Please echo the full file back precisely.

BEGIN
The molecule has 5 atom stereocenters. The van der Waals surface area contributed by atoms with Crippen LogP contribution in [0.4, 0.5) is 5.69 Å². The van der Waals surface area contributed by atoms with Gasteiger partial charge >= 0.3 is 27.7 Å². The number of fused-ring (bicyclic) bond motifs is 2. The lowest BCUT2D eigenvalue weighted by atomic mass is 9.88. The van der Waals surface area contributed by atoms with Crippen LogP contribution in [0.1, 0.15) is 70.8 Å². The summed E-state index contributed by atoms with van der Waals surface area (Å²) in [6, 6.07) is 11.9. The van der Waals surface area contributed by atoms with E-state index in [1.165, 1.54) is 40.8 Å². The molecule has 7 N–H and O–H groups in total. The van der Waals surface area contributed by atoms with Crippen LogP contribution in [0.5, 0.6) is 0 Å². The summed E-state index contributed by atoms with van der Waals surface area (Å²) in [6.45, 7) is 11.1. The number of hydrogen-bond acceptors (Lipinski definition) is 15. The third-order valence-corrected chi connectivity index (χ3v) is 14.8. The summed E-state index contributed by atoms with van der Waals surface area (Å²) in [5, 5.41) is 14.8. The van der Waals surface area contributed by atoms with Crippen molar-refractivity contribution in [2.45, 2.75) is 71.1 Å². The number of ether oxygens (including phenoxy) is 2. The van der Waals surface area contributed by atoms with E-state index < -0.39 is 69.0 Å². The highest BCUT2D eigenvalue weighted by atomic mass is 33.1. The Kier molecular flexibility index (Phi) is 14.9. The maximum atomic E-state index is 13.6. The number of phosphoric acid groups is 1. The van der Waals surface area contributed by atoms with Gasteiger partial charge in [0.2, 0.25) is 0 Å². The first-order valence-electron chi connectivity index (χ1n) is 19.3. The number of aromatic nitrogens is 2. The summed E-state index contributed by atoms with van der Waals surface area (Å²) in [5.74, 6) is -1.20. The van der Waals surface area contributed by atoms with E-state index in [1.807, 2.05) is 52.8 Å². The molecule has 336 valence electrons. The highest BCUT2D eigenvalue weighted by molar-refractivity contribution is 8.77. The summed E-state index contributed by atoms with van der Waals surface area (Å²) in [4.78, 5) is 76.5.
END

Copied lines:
The molecule has 5 atom stereocenters. The van der Waals surface area contributed by atoms with Crippen LogP contribution in [0.4, 0.5) is 5.69 Å². The van der Waals surface area contributed by atoms with Gasteiger partial charge >= 0.3 is 27.7 Å². The number of fused-ring (bicyclic) bond motifs is 2. The lowest BCUT2D eigenvalue weighted by atomic mass is 9.88. The van der Waals surface area contributed by atoms with Crippen LogP contribution in [0.1, 0.15) is 70.8 Å². The summed E-state index contributed by atoms with van der Waals surface area (Å²) in [6, 6.07) is 11.9. The van der Waals surface area contributed by atoms with E-state index in [1.165, 1.54) is 40.8 Å². The molecule has 7 N–H and O–H groups in total. The van der Waals surface area contributed by atoms with Crippen LogP contribution in [0.5, 0.6) is 0 Å². The summed E-state index contributed by atoms with van der Waals surface area (Å²) in [6.45, 7) is 11.1. The number of hydrogen-bond acceptors (Lipinski definition) is 15. The third-order valence-corrected chi connectivity index (χ3v) is 14.8. The summed E-state index contributed by atoms with van der Waals surface area (Å²) in [5, 5.41) is 14.8. The van der Waals surface area contributed by atoms with Crippen molar-refractivity contribution in [2.45, 2.75) is 71.1 Å². The number of ether oxygens (including phenoxy) is 2. The van der Waals surface area contributed by atoms with E-state index < -0.39 is 69.0 Å². The highest BCUT2D eigenvalue weighted by atomic mass is 33.1. The Kier molecular flexibility index (Phi) is 14.9. The maximum atomic E-state index is 13.6. The number of phosphoric acid groups is 1. The van der Waals surface area contributed by atoms with Gasteiger partial charge in [0.2, 0.25) is 0 Å². The first-order valence-electron chi connectivity index (χ1n) is 19.3. The number of aromatic nitrogens is 2. The summed E-state index contributed by atoms with van der Waals surface area (Å²) in [5.74, 6) is -1.20. The van der Waals surface area contributed by atoms with E-state index in [1.807, 2.05) is 52.8 Å². The molecule has 336 valence electrons. The highest BCUT2D eigenvalue weighted by molar-refractivity contribution is 8.77. The summed E-state index contributed by atoms with van der Waals surface area (Å²) in [4.78, 5) is 76.5.